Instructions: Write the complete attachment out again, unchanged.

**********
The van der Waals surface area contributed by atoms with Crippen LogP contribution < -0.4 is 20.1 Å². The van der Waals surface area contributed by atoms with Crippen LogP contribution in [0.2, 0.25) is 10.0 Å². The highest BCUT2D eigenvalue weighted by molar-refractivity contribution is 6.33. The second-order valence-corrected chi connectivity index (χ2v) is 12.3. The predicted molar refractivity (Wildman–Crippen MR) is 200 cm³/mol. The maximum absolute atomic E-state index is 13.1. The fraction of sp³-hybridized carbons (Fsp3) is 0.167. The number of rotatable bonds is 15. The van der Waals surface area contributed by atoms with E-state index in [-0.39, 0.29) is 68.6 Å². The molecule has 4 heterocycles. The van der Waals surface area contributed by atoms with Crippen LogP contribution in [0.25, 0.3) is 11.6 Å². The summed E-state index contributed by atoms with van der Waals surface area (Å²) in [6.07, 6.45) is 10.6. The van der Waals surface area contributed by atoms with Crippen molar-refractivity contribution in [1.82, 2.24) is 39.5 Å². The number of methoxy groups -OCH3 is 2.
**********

The van der Waals surface area contributed by atoms with Crippen LogP contribution < -0.4 is 20.1 Å². The van der Waals surface area contributed by atoms with Crippen LogP contribution in [0.2, 0.25) is 10.0 Å². The highest BCUT2D eigenvalue weighted by molar-refractivity contribution is 6.33. The second-order valence-corrected chi connectivity index (χ2v) is 12.3. The predicted molar refractivity (Wildman–Crippen MR) is 200 cm³/mol. The maximum absolute atomic E-state index is 13.1. The fraction of sp³-hybridized carbons (Fsp3) is 0.167. The number of rotatable bonds is 15. The van der Waals surface area contributed by atoms with E-state index in [-0.39, 0.29) is 68.6 Å². The molecule has 4 heterocycles. The van der Waals surface area contributed by atoms with Crippen LogP contribution in [0.25, 0.3) is 11.6 Å². The summed E-state index contributed by atoms with van der Waals surface area (Å²) in [6.07, 6.45) is 10.6. The van der Waals surface area contributed by atoms with Crippen molar-refractivity contribution in [1.82, 2.24) is 39.5 Å². The number of methoxy groups -OCH3 is 2.